28 November 2023Daniel 2:31-45
And in the days of those kings the God of heaven will set up a kingdom that shall never be destroyed, nor shall this kingdom be left to another people. (v. 44)
It is a pity that our reading for today starts a long way into a story. It is worth reading the whole of chapter 2 to see how today's section fits into the whole. That does raise some consistency issues as it appears in chapter 1 that Nebuchadnezzar knows Daniel, but in chapter 2 he doesn’t. However, that does fit with the theory I shared yesterday that chapter 1 is an introduction that was added later.
The first part of chapter 2 has a key theme, which is the violent and unjust nature of the Babylonian kingdom. The king is a despotic dictator who appears routinely to threaten people with death. Following prayer and an overnight vision, Daniel is able to go to the king with details of the king’s dream and an explanation of it. Then Daniel saves not only himself and his friends but also the lives of all “the magicians, the enchanters, the sorcerers, and the Chaldeans”. (Daniel 2:2) We see God being active, working to save people from injustice. That helps us see why Christians in difficult, dangerous and unjust societies have found the book of Daniel a comfort.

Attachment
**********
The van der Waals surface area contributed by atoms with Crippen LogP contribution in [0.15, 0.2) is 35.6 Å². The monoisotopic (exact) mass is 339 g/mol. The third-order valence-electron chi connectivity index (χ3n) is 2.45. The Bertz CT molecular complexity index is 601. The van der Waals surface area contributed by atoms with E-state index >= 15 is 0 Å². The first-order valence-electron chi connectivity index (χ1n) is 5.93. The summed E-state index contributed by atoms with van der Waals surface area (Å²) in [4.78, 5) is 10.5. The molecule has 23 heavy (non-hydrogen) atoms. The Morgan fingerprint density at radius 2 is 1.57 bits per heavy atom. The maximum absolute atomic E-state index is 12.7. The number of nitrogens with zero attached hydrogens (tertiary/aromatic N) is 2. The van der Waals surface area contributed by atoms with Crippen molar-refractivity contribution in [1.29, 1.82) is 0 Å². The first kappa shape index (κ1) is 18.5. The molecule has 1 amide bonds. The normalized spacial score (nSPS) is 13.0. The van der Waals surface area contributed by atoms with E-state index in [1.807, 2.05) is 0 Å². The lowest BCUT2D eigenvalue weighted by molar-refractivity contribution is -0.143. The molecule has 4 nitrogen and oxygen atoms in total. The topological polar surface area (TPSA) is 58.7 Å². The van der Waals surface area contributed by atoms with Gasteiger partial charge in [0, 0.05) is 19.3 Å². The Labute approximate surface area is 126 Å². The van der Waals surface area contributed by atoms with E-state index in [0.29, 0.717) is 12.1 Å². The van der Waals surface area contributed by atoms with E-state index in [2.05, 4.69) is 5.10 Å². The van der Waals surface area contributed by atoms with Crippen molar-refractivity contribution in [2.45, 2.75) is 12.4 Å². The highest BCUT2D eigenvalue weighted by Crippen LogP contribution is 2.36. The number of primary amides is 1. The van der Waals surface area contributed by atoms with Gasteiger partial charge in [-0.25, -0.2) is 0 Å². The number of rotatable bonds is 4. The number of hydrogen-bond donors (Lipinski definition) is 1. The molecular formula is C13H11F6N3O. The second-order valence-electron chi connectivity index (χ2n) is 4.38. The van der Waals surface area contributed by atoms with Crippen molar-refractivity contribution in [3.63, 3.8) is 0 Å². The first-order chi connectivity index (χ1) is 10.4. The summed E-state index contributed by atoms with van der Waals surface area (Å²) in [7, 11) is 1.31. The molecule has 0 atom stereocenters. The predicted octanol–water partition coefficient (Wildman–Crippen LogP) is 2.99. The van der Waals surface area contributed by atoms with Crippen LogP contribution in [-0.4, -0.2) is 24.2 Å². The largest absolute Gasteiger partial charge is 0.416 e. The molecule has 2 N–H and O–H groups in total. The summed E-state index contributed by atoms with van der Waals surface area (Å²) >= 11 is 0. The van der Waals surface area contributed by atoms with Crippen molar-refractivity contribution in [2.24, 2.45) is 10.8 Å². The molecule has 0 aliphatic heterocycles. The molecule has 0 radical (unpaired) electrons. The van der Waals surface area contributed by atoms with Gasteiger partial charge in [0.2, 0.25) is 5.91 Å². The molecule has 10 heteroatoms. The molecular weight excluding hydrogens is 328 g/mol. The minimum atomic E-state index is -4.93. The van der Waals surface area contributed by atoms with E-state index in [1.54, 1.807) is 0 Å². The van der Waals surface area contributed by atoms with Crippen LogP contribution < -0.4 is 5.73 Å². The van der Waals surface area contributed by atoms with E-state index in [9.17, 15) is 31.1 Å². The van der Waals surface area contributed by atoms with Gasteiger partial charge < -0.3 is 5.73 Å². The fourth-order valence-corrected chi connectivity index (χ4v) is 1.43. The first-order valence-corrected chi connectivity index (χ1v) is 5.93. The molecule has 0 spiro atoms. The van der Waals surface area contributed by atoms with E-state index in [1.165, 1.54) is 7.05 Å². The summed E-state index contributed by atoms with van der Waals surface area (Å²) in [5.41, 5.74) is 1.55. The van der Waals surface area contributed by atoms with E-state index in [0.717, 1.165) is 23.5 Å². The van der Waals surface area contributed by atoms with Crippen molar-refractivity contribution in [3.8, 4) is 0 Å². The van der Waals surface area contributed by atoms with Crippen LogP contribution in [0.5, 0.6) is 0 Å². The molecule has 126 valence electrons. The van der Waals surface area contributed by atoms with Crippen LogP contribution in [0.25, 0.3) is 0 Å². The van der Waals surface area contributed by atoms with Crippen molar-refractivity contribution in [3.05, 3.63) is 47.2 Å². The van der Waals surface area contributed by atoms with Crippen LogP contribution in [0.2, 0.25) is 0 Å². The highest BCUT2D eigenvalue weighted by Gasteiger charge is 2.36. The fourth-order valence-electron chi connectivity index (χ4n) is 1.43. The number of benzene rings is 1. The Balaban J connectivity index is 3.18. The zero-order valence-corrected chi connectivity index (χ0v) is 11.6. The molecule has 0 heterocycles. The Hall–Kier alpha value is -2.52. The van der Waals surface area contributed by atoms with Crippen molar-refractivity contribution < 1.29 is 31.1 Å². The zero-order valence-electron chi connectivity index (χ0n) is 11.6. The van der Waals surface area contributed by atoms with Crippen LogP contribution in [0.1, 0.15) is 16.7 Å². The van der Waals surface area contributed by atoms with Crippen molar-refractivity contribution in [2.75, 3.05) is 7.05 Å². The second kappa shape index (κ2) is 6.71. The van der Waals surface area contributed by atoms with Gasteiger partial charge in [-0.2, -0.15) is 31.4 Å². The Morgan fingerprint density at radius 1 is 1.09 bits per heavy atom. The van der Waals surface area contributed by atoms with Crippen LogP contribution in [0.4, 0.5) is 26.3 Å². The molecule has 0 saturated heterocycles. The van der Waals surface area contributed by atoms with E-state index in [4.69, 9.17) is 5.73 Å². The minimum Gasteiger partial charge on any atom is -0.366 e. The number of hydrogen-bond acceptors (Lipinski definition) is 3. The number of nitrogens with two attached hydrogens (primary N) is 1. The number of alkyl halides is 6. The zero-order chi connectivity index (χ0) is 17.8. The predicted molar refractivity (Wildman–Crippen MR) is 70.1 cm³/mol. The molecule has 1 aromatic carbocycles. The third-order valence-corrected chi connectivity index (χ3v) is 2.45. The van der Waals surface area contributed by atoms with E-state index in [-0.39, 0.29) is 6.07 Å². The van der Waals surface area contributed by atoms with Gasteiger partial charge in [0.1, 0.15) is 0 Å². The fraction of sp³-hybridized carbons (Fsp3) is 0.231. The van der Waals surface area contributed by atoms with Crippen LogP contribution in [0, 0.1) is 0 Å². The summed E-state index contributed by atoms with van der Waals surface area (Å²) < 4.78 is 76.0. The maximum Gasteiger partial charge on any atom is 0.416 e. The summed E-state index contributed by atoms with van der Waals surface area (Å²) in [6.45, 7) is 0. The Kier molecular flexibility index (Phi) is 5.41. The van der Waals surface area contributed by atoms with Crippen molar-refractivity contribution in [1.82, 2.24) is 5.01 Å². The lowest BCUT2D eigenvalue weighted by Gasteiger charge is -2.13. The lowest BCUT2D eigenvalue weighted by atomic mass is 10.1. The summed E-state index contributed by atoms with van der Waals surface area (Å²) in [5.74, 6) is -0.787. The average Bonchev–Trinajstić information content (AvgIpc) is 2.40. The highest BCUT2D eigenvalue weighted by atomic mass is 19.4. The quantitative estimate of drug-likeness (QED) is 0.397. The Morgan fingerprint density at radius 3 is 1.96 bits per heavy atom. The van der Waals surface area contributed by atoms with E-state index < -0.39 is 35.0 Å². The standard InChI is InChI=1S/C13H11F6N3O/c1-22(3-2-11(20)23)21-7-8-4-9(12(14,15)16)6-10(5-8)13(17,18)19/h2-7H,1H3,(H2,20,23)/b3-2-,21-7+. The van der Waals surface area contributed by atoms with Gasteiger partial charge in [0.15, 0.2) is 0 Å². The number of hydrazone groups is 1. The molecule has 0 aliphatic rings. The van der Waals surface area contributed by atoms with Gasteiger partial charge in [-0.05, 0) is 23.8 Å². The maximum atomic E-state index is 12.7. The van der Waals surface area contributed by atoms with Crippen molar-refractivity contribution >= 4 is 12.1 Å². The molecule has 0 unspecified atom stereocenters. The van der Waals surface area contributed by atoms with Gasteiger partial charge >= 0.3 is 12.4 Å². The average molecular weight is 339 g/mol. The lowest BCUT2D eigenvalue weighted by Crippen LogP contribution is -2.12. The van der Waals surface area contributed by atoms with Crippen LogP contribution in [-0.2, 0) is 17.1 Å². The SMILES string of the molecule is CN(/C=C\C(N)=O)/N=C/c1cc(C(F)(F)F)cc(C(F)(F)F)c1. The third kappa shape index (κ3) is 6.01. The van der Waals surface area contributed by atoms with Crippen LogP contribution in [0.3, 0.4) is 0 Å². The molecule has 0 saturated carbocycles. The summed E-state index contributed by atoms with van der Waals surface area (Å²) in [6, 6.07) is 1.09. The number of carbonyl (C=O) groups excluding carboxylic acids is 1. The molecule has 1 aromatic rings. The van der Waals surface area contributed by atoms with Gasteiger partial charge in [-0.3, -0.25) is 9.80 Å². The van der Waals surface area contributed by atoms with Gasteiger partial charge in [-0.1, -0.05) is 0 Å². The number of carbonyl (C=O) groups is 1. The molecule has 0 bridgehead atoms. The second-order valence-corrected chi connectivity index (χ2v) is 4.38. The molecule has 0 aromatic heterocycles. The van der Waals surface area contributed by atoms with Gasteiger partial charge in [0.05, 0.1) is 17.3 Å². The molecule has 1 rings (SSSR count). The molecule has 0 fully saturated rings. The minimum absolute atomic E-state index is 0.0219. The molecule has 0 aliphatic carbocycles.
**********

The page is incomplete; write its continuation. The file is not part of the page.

Then we get to a complex issue. Daniel gives a prophetic interpretation of the king’s dream. There are a wide range of views on this and on how to match it to history. In particular verse 44 (“And in the days of those kings the God of heaven will set up a kingdom that shall never be destroyed, nor shall this kingdom be left to another people.”) is typically understood by Christians to be a 5th eternal kingdom, one that is picked up in the book of Revelation 11:15: “Then the seventh angel blew his trumpet, and there were loud voices in heaven, saying, ‘The kingdom of the world has become the kingdom of our Lord and of his Messiah, and he will reign for ever and ever.’”
Again, there is no consensus on whether it is essential, possible, appropriate or unhelpful to try to attach this to a timetable.
- Is Christian hope of God’s eternal kingdom encouraged and strengthened by mapping prophetic visions to world events and a timetable? Why?
- Do you find this passage a comfort? Do you find it relevant to our lives and society? How and why?